All SEOs and webmasters worth their salt know about and use Google Webmaster Tools. These free tools give webmasters and IT departments insights into what Google sees when it crawls registered sites, shows the scope of how a site is crawled and indexed, offers configuration settings to control how the site is managed, and even provides some helpful feedback on possible site improvements/error corrections.
Given that Google owns approximately 66% of the United States market for search query traffic, registering for and using Google Webmaster Tools is a no-brainer.
Bing, the search engine from Microsoft, offers its own set of free webmaster tools. For a long time, a lot of folks gave Bing short shrift, and that attitude has extended to its Webmaster Tools. After all, back in the days when it was known as Microsoft Live Search, its marketshare was at best around 10%. However, in 2009, Microsoft rebranded Live Search into Bing, and accordingly invested a ton of resources into improving its index size, its interface (to such an extent that Google has begun emulating original Bing features), and its relevance algorithm.
And just as importantly, in 2010, Yahoo!, which had been the #2 search engine by marketshare in the US, abandoned its organic search index and began showing results using the Bing index. As a result, the domestic search marketshare of the Bing/Yahoo! collective is now in the 30% range (depending upon whom you ask) and is incrementally increasing.
The ability to gain insight into what 30% of the US search market is seeing when it searches for your website is a compelling enough reason to consider Bing Webmaster Tools to be a vital part of your SEO toolbox.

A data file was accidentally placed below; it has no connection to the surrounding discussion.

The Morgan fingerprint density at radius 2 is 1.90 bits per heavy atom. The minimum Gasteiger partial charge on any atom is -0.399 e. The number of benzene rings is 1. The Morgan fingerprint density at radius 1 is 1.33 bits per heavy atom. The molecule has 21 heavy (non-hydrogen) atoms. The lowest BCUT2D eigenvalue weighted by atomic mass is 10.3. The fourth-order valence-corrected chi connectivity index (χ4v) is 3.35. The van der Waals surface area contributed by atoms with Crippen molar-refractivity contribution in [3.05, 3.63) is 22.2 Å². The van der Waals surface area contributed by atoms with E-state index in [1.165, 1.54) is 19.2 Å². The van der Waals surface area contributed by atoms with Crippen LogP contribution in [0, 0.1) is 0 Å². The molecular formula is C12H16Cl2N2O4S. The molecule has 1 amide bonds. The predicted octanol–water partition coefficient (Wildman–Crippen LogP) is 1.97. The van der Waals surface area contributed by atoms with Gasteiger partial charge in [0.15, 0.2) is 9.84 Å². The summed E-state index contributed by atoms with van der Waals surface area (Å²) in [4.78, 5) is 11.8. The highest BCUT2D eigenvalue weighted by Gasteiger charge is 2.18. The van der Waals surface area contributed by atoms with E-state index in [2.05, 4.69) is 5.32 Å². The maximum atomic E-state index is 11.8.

Bing’s tools in concept are similar to Google’s, in that they give you insight into and control of how your site is crawled and indexed. But Bing’s tools and presentation are not copies of Google’s, so let’s talk about what Bing Webmaster Tools has to offer and why you should register your site.
Disclaimer: I cut my SEO teeth working for Bing Webmaster Center back in 2008 through 2010. I revised the documentation for the old Live Search Tools and wrote from scratch the documentation for the first release of the new version of the Bing Webmaster Tools. But time goes on, and the Bing tools have evolved substantially since that first release. This is my chance to take a look at what they’ve done since then. And just for the record, I personally use both Google and Bing Webmaster Tools in my work. So should you!
A baseline introduction to the new Bing Webmaster Tools was written by yours truly back in 2010 (parts one and two). But as I said, much has changed since then. Let’s take a look at some of the most important functions and their new, exciting features.
Setup and settings
Overall. Bing Webmaster Tools can be quickly described as charts, charts, and more charts! Everything is laid out in a visual presentation of your site’s data. The charts are typically interactive so that you can select a point on a timeline and get specific data. You can also change and expand the chart’s default timeline view, as the tool maintains no less than six months’ worth of historical data.
What’s new in setup and settings
Silverlight is no longer required. While the initial implementation of the Bing Webmaster Tools required Microsoft Silverlight to access and present chart data, they abandoned that last year in favor of HTML5. This move improved access to all modern browsers, including those in mobile devices, and provided a notable performance boost as well.
Site registration options. You can now verify ownership of your site as part of the registration to use Bing Webmaster Tools in one of three methods. The newest method, to add a discrete CNAME record to your DNS, is in addition to the previous methods of either uploading a custom XML file or adding a snippet of <meta> tag code to page. All of the data needed for verification is provided by Bing. Find this at Home > Add Site.